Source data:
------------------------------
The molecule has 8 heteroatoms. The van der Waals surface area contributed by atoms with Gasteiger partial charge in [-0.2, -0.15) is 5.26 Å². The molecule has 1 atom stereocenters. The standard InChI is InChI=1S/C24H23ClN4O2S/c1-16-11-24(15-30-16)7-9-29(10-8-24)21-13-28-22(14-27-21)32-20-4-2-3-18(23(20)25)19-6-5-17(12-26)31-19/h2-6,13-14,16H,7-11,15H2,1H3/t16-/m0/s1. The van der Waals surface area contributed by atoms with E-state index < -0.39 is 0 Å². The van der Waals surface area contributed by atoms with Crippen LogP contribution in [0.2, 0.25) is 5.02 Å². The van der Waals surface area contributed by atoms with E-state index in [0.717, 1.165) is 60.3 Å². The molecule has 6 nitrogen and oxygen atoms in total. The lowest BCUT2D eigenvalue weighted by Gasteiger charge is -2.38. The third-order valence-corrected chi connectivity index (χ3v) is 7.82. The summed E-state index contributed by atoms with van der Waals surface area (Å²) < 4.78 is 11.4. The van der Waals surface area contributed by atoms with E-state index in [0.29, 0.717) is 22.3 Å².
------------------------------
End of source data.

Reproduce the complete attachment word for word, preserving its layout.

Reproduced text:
The molecule has 8 heteroatoms. The van der Waals surface area contributed by atoms with Gasteiger partial charge in [-0.2, -0.15) is 5.26 Å². The molecule has 1 atom stereocenters. The standard InChI is InChI=1S/C24H23ClN4O2S/c1-16-11-24(15-30-16)7-9-29(10-8-24)21-13-28-22(14-27-21)32-20-4-2-3-18(23(20)25)19-6-5-17(12-26)31-19/h2-6,13-14,16H,7-11,15H2,1H3/t16-/m0/s1. The van der Waals surface area contributed by atoms with E-state index < -0.39 is 0 Å². The van der Waals surface area contributed by atoms with Crippen LogP contribution in [0.2, 0.25) is 5.02 Å². The van der Waals surface area contributed by atoms with E-state index in [0.717, 1.165) is 60.3 Å². The molecule has 6 nitrogen and oxygen atoms in total. The lowest BCUT2D eigenvalue weighted by Gasteiger charge is -2.38. The third-order valence-corrected chi connectivity index (χ3v) is 7.82. The summed E-state index contributed by atoms with van der Waals surface area (Å²) < 4.78 is 11.4. The van der Waals surface area contributed by atoms with E-state index in [0.29, 0.717) is 22.3 Å².